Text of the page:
We live in a time of rapid, human-driven change, in which humanity's impact on Earth systems is unparalleled. Growing population stress combined with progressive degradation of environmental systems and declining resource abundance are now rapidly changing the Earth. Until recently, most human impacts were on terrestrial systems, but increasing populations along coastlines worldwide, as well as construction and extractive technologies, are now rapidly changing marine environments. Coupled with progressive increases in temperature and changes in atmospheric composition and particle loading, every facet of the global system is in a state of transition. These complexities highlight the fundamental difficulty in achieving sustainable solutions. With earth systems in transition, any point where sustainability might be realized through interventive action must be expected to shift to some new unknown. This situation-in-flux requires adaptive dynamic approaches characteristic of integrative systems science.

The Global Systems Science Destination Area is focused on critical problems that cross the nexus of natural and human systems. Nine critical problems have been identified in which Virginia Tech is already positioned with significant expertise and visibility both nationally and internationally: sea level rise and the land-sea interface, progressive soil degradation, pressure on forest ecosystems and watersheds, demands for raw materials, abundance and quality of fresh water, defaunation and biosphere integrity, supply and integrity of food, degradation of ozone and aerosol loading, and transmission of infectious disease. In addressing these critical problems, GSS integrates three overarching areas of inquiry:

- Biogeophysical Sciences: Combining knowledge from microbial communities to the highest trophic levels, across continental, oceanic, and atmospheric environments. This component is governed by the basic principles of physics, chemistry, and geoscience.

- The Sociocultural Realm: Encompassing not only the social and health sciences but also consideration of human expression and experience through the humanities and the arts. Full integration of sociocultural approaches into global systems science is a paradigm-shifting approach to critical problems.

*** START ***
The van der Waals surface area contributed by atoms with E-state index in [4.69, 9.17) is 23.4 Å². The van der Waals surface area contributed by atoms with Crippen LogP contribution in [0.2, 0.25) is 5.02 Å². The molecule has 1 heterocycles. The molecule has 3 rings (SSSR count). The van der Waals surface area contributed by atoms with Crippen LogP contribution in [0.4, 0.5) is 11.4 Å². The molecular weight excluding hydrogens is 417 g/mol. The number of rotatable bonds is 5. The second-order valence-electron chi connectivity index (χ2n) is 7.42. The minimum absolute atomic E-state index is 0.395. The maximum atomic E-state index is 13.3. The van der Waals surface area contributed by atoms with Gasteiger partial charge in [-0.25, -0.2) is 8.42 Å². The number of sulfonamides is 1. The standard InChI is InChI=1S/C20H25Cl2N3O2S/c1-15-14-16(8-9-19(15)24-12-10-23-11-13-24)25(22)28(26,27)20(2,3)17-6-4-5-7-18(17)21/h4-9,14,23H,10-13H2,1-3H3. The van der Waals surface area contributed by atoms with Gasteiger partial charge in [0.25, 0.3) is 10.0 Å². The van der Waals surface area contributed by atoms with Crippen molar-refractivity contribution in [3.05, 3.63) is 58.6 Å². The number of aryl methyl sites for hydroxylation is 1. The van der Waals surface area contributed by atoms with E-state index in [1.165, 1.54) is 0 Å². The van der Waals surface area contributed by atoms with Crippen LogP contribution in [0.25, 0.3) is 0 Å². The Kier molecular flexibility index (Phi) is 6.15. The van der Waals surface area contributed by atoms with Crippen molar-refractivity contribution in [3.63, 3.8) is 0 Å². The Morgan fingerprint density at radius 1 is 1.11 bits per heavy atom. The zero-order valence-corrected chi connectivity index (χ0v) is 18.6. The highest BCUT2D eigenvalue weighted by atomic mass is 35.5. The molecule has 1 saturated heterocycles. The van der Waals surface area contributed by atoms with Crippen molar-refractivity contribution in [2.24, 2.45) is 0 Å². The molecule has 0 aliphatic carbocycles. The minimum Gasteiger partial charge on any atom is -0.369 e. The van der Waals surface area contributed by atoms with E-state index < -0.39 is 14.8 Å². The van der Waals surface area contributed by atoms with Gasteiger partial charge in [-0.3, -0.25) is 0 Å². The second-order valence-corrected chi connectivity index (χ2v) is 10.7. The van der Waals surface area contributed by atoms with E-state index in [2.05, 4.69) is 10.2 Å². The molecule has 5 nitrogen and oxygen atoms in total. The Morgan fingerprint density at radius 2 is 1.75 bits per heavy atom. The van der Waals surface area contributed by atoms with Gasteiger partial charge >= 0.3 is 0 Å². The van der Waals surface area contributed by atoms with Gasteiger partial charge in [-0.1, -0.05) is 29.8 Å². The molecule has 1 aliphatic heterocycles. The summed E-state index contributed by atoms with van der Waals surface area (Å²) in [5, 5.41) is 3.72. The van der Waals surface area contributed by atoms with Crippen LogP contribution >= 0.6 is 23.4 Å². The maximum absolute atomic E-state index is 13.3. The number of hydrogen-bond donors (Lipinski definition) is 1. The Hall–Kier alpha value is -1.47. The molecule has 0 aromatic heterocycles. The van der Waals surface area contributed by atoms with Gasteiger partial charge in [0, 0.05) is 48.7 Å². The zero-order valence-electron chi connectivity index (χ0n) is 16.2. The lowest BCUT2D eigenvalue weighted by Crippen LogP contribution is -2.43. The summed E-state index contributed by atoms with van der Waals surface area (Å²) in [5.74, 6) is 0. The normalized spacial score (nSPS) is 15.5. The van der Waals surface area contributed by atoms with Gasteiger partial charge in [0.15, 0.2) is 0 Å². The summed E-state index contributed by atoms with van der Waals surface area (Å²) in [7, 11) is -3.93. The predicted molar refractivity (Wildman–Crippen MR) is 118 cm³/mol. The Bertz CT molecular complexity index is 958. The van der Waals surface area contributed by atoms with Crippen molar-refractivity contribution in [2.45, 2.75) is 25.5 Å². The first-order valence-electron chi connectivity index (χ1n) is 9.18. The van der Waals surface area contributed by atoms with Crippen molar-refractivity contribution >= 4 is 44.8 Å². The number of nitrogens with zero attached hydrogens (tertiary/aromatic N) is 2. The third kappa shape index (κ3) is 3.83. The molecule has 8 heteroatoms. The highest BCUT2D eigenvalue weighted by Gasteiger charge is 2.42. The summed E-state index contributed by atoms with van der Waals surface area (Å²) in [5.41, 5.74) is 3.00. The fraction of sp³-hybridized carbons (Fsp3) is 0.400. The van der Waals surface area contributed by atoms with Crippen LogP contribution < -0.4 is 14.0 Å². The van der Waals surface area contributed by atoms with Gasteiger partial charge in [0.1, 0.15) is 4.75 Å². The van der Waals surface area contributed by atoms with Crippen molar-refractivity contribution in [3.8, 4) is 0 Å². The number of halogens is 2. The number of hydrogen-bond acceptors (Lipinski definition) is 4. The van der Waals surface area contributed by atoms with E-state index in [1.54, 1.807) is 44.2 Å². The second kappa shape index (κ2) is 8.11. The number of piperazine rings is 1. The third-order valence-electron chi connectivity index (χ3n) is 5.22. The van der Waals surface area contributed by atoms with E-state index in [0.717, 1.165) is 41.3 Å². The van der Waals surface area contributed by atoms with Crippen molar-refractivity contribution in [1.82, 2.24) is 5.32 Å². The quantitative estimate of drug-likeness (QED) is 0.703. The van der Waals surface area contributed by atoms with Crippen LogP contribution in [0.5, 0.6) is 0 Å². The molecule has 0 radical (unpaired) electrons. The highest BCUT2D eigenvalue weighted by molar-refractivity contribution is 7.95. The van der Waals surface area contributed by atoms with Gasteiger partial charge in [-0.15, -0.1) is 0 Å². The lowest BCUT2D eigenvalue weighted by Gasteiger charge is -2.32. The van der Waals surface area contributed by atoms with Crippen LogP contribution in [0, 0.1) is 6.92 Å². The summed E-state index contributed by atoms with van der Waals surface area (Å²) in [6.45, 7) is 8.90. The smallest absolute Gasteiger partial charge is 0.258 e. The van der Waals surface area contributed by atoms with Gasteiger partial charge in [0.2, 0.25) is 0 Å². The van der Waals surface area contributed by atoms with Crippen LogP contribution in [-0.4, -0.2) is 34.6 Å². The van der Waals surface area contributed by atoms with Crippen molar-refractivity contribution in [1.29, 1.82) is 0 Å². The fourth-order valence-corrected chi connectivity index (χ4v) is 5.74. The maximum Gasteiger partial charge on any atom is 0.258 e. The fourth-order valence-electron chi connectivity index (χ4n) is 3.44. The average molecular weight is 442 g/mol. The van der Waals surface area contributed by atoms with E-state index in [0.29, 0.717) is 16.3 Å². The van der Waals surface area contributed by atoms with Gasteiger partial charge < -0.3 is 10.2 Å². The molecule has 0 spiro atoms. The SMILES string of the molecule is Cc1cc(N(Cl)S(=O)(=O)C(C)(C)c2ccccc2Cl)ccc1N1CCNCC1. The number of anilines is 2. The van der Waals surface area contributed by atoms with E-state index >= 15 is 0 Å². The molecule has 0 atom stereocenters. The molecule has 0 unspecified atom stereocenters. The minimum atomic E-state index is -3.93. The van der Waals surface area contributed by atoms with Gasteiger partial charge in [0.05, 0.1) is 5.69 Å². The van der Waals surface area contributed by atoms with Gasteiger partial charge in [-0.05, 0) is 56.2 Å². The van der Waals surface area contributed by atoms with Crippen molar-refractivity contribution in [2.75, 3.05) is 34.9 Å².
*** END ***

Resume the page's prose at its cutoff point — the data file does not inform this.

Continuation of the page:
- Technology and tools: Advanced modeling capabilities, high-performance computing, and advanced computing resources, including sensors, that may be used to develop state-of-the-art predictive/forecasting models for global government.

With respect to curricular innovations, GSS will prepare students to live in an increasingly diverse society by emphasizing relationships between the ensemble and the individual, global complexity and local context, and technological capacity and human aspirations. The overriding conceptual framework of the curriculum is systems thinking, an approach that embraces complexity, crosses disciplinary boundaries, and encourages nimble and innovative approaches to intractable problems.

Stakeholder Committee

Ozzie Abaye (CALS)
Mark Barrow (CLAHS)
Cyril Clarke (CVM)
Dennis Dean (CALS)
Patricia Dove (COS)
Stephen Eubank (BI)
Alan Grant (CALS)
Ralph Hall (CAUS)
William Hopkins (CNRE)
John Little (COE)
Sarah McDonald (VTCRI)
John McDowell (CALS)
X.J. Meng (CVM)
Amy Pruden-Bagchi (COE)
Wayne Scales (COE)
Stephen Schoenholtz (VWRRC)
Jake Tu (CALS)
Jeff Walters (COS)
Paul Winistorfer (CNRE)


Program Manager:
Janet Webster jbwebste@vt.edu

Administrative Support:
Deborah Hairston debbie1@vt.edu

Last updated: February 9, 2017

Other Destination Areas

Virginia Tech has five original Destination Areas. You can read about each by clicking the buttons below.

Strategic Growth Areas